Nuclear Energy: Fusion Power A Step Closer

The UK’s newest fusion reactor, ST40, was switched on last week, and has already managed to achieve ‘first plasma‘ – successfully generating a scorching blob of electrically-charged gas (or plasma) within its core.

The aim is for the tokamak reactor to heat plasma up to 100 million degrees Celsius (180 million degrees Fahrenheit) by 2018 – seven times hotter than the centre of the Sun. That’s the ‘fusion’ threshold, at which hydrogen atoms can begin to fuse into helium, unleashing limitless, clean energy in the process.

Nuclear fusion is the process that fuels our Sun, and if we can figure out a way to achieve the same thing here on Earth, it would allow us to tap into an unlimited supply of clean energy that produces next to no carbon emissions.Unlike nuclear fission, which is achieved in today’s nuclear reactors, nuclear fusion involves fusing atoms together, not splitting them apart, and it requires little more than salt and water, and primarily produces helium as a waste product.

 

Today is an important day for fusion energy development in the UK, and the world,” said David Kingham, CEO of Tokamak Energy, the company behind ST40. “We are unveiling the first world-class controlled fusion device to have been designed, built and operated by a private venture. The ST40 is a machine that will show fusion temperatures – 100 million degrees – are possible in compact, cost-effective reactors. This will allow fusion power to be achieved in years, not decades.

The next step is for a full set of those magnetic coils to be installed and tested within ST40, and later this year, Tokamak Energy will use them to aim to generate plasma at temperatures of 15 million degrees Celsius (27 million degrees Fahrenheit).

In 2018, the team hopes to achieve the fusion threshold of 100 million degrees Celsius (180 million degrees Fahrenheit), and the ultimate goal is to provide clean fusion power to the UK grid by 2030.

Source: http://www.tokamakenergy.co.uk/

Fusion Power Is Close

Fusion power is the Holy Grail of energy production – seen by some as a silver bullet for a carbon-neutral future. The failure of the multi-billion dollar ITER project to produce reactor relevant fusion has disappointed scientists and environmentalists. But a batch of small firms like Tokamak Energy believes they’re close to cracking the mystery. The UK firm says its reactor‘s spherical shape and magnets made using high-temperature superconductors means it could be two years from reaching 100 million degrees Celsius. That’s seven times hotter than the sun’s core and the temperature necessary to achieve fusion.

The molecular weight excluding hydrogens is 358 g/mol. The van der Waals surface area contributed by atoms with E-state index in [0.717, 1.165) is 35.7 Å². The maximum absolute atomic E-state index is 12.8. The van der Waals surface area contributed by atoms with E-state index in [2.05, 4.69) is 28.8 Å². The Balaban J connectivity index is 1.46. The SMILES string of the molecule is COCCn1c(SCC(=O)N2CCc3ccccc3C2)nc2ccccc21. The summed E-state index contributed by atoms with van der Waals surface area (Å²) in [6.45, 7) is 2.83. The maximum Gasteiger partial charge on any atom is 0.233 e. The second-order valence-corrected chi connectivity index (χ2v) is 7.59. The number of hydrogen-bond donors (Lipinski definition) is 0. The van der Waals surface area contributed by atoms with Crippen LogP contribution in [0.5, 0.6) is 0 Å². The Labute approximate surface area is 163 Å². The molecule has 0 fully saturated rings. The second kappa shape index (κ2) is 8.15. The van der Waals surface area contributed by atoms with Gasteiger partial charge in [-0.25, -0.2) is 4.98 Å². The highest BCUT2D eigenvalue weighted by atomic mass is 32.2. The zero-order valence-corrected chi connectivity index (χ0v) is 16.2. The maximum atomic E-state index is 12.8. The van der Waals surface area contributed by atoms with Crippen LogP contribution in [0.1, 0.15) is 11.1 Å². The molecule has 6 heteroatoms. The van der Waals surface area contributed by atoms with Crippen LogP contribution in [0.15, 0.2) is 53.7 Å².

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We’ve got a slightly different shape from traditional fusion and this allows us to get a higher plasma pressure for a given magnetic field. It’s a measure of efficiency called beta“, says Dr  Bill Huang, Senior engineer for Tokamak Energy.
Fusion is how stars produce energy. Investors are spending millions on small-scale fusion projects. Vast potential return makes them attractive, as does the fact that multiple methods of achieving fusion could all be profitable.  “First of all they can be constructed in a factory, so you’re talking about economies of scale; and the second key thing is the way in which the grid itself, the future grid, is likely to be more dispersed” , says Mark White, of  Rainbow Seeds, and investor.
Tokamak Energy is constructing its third reactor and hopes the fifth generation can transfer energy to the grid by 2030.  Dr David Kinghan, CEO of Tokamak Energy. adds: “If it could be harnessed, could be scaled up rapidly to be deployed world-wide by 2050 and could make a very big difference from 2050 onwards.”
With world leaders meeting in Paris to hammer out a deal to limit global emissions, fusion power may help them meet those promises.

Source: http://www.tokamakenergy.co.uk/
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http://uk.reuters.com/